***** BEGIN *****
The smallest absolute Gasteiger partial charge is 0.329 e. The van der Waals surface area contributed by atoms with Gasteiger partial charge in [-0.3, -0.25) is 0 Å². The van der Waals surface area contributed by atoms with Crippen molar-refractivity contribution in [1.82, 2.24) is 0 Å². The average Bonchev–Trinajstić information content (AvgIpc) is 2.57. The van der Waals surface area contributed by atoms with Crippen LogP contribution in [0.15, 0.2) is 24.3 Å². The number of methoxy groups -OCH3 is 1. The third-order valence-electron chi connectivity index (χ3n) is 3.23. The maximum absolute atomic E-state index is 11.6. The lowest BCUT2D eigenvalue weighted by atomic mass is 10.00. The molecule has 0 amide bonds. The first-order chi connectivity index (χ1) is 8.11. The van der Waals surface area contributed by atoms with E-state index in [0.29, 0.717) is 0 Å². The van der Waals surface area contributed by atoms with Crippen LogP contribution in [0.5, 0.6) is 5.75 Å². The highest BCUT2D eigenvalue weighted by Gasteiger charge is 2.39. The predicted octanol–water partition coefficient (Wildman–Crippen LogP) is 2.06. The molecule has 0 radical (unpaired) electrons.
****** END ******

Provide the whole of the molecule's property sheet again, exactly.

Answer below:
The smallest absolute Gasteiger partial charge is 0.329 e. The van der Waals surface area contributed by atoms with Gasteiger partial charge in [-0.3, -0.25) is 0 Å². The van der Waals surface area contributed by atoms with Crippen molar-refractivity contribution in [1.82, 2.24) is 0 Å². The average Bonchev–Trinajstić information content (AvgIpc) is 2.57. The van der Waals surface area contributed by atoms with Crippen LogP contribution in [0.15, 0.2) is 24.3 Å². The number of methoxy groups -OCH3 is 1. The third-order valence-electron chi connectivity index (χ3n) is 3.23. The maximum absolute atomic E-state index is 11.6. The lowest BCUT2D eigenvalue weighted by atomic mass is 10.00. The molecule has 0 amide bonds. The first-order chi connectivity index (χ1) is 8.11. The van der Waals surface area contributed by atoms with E-state index in [0.29, 0.717) is 0 Å². The van der Waals surface area contributed by atoms with Crippen LogP contribution in [0.5, 0.6) is 5.75 Å². The highest BCUT2D eigenvalue weighted by Gasteiger charge is 2.39. The predicted octanol–water partition coefficient (Wildman–Crippen LogP) is 2.06. The molecule has 0 radical (unpaired) electrons.